But even before the GOE (or, as they suggest, the GOT for transition) animal life was rare—estimated at less than 1% of today’s diversity. Some research suggests that, instead of the rise in animal life being a coincidence, it was the emergence of animals that triggered the GOE. Others suggest that without the GOE life as we know it would not have abounded. Either way, this is one catastrophe we should feel good about.

Big Ball Scars

Buckyballs are weird. They’re little soccer balls that collect electrons—one of the few materials used as electron acceptors in solar cells. They’re the largest object to show particle–wave duality, and that’s quite a feat for sixty carbon atoms. If an alkali-metal is shoved in the center, the whole thing acts metallic and, in some cases, superconducting. They even have a toy named after them. And we can’t forget that the 1996 Nobel Prize in Chemistry went to the discoverers of fullerene. Needless to say (of course, I’m about to say it anyways), these large spherical molecules are a hot topic.

Some researchers are moving away from the “small” fullerenes, C60 and C70, to larger versions. But as the size grows so do the problems. A recent report in ACS Nano by David Wales of the University of Cambridge details the defects that arise in larger configurations (sorry for the paywall link). This work is entirely theoretical, as causing defects in a specific arrangement is as difficult (or maybe more so) than forming defect-free molecules. The molecule can get a “scar” when the pentagon–hexagon–pentagon structure is dislocated to a pentagon–heptagon–pentagon structure.


C860 and C1160 fullerenes with red scars.

Defects are unavoidable in large spheres and the configuration of them constitutes a Thomson problem, the location of repulsive points on a sphere, which is one of eighteen unsolved mathematical problems on the list of Smale’s problems for the 21st century. While the Thomson model was previously used to describe the configuration of electrons in an electron shell (and has since been abandoned since it’s failure to do so), the problem is now being applied to fullerenes.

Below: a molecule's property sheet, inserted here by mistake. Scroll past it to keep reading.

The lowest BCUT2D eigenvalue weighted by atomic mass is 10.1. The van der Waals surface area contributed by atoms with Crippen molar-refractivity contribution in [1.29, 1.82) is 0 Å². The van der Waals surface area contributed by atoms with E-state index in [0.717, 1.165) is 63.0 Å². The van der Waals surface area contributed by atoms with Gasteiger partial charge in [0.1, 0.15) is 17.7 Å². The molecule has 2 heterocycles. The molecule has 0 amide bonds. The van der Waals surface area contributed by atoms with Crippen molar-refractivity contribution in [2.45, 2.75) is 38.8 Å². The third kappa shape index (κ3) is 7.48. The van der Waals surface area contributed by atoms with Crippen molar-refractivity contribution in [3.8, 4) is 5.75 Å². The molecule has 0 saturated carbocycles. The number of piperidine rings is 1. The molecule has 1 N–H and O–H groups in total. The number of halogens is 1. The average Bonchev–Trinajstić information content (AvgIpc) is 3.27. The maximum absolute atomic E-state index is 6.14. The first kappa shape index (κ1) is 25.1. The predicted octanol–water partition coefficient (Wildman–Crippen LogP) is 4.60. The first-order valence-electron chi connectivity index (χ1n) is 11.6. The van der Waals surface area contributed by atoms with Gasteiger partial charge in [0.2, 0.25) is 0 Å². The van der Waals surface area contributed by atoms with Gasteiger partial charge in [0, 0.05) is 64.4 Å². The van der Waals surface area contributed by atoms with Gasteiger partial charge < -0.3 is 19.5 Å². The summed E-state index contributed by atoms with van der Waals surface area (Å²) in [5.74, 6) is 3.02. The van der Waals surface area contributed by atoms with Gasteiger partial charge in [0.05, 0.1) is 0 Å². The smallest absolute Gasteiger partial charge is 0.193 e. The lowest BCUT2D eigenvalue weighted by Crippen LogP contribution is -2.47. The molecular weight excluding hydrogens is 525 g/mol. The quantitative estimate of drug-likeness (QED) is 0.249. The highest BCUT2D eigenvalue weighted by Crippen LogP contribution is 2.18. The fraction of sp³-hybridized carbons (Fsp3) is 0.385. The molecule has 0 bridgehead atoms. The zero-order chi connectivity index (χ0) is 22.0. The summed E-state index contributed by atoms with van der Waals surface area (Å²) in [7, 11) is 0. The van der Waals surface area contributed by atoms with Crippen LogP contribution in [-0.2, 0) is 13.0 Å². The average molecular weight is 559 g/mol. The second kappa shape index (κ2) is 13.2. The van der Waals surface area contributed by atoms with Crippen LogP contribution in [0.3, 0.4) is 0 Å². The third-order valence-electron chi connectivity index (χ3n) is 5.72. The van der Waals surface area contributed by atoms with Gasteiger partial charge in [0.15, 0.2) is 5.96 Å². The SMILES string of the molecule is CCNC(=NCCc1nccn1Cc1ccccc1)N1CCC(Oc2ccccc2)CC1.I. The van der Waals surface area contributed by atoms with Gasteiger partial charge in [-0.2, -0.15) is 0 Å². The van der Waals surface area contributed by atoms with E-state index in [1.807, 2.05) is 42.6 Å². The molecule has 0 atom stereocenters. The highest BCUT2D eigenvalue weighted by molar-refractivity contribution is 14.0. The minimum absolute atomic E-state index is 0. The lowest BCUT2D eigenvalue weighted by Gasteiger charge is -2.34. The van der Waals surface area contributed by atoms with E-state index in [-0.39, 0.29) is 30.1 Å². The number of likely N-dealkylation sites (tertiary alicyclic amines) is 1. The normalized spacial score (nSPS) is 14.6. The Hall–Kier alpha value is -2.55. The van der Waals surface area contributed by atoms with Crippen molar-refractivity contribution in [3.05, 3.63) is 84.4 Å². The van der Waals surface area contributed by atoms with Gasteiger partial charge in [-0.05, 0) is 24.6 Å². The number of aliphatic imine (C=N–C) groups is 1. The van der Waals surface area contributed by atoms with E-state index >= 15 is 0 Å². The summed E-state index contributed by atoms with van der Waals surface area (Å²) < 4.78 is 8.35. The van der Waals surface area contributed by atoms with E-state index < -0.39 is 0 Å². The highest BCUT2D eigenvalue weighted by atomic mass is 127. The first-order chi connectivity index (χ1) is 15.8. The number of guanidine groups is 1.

Defects in different sized fullerenes.


The paper also looked at funnels, or outward curving structures, and showed that defects can occur there, too. Interestingly, the fourth to last structure below (which is akin to a carbon nanotube) shows no defects (at least in their picture, they didn’t discuss the lack of defects in the text).


Defects in curved surfaces.

So what does this mean? What can defects do? Well, they can disrupt aromaticity and conjugation which would change the electronic structure of the molecule, diminishing conductivity and widening the band gap so that they’d be unsuitable for solar cells or other electronic applications. (That was a mouthful… fingerful?) But it’s not all bad. A paper from last year in the Journal of Physical Chemistry C (paywall again) states that defects in a graphene surface can lead to reactive sites. In other words, chemistry can happen. I don’t think it’s too far fetched to say there would be a similar situation with fullerenes. After all, they’re just balled-up graphene.